This is insidious. There is absolutely no need for GM rice in India. There are hundreds of natural varieties of rice in India. This is simply a move to once again place farmers in predicaments with expensive patented seed that will bring monoculture to India. This is the reality of globalization regarding food.
Hundreds of farmers on Wednesday sent out a strong warning to the multinational seed corporations trying to take control over the country’s seed sector, by stopping the field trial of Dupont’s genetically modified (GM) rice here.
The open-air experimental trial was being conducted at the Krishi Vigyan Kendra (KVK), under GKVK by the multinational seed major. Hundreds of farmers from the area, owing allegiance to the Karnataka Rajya Raitha Sangha, assembled at the KVK and staged a protest demonstration against the field trials of GM crops.
The trials were recently permitted by the Genetic Engineering Approval Committee, the nodal agency for GM crop releases in India, at its 103rd meeting held in New Delhi on 29th September, 2010. Dupont, the second largest seed corporation in the world after Monsanto, is developing a GM rice strain using a transgenic seed production technology (SPT), that can be used for commercial hybrid seed production.
"The farmer will oppose any such open releases of GM crops as they are a step towards surrendering our agriculture to US multinational companies who are out to control our seed and thereby our agriculture," KRRS vice-president Venkata Reddy, who led the protest, declared.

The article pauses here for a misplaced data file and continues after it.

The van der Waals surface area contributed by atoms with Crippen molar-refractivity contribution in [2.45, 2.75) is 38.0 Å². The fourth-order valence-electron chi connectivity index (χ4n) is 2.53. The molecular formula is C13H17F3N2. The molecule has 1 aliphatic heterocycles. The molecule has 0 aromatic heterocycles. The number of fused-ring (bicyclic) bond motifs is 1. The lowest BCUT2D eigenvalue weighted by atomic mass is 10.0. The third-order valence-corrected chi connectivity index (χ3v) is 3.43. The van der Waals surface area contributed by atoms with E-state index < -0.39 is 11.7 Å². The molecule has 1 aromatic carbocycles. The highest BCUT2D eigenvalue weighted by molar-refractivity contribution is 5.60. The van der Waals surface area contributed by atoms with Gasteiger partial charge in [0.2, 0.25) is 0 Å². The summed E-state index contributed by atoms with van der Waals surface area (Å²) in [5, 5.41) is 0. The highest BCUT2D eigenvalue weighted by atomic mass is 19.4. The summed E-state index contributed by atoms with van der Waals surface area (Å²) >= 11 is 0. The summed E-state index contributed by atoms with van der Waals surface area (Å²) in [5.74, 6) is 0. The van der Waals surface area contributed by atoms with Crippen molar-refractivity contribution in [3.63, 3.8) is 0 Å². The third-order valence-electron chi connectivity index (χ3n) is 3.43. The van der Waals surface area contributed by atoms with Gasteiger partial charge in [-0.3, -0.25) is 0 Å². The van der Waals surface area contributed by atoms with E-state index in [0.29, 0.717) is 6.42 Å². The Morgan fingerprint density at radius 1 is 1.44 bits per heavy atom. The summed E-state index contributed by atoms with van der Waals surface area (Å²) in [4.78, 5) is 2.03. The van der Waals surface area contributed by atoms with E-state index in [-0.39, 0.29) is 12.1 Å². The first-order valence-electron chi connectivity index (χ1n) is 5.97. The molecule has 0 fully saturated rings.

Addressing the farmers, he said GM rice posed a threat to farmers and consumers due to the health and environmental implications it entailed, as borne out by many scientific studies across the world.
Earlier in the year, Bt brinjal, the first GM food crop to reach the commercialisation stage, was put under an indefinite moratorium by the Union Environment Ministry, owing to strong opposition from all sections of society. Since then, seed companies and their backers in the government have been trying to push for open-air experiments of a variety of GM crops, including GM rice.
Reddy highlighted the major violations in the field trial at the KVK and said no information was given to the local panchayat on the conduct of the trials as required by the existing rules.
"People in the region had been kept in the dark about such dangerous experiments with no information boards placed outside the field trial areas to warn people about the experiment. There was also free access to the trial plot which, in the absence of any a warning, could lead to the seeds going out of the trial region and thereby mixing up and contaminating other regular rice varieties which farmers in the region cultivated," he said.
Apprehensive of such a threat, the Kerala government had banned any open releases, including experiments, of GM rice, Reddy said and urged the Karnataka government to declare the State GM-free. He also urged public sector research institutions in Karnataka to desist from getting into ventures with MNC seed companies that posed a grave risk to the farmers.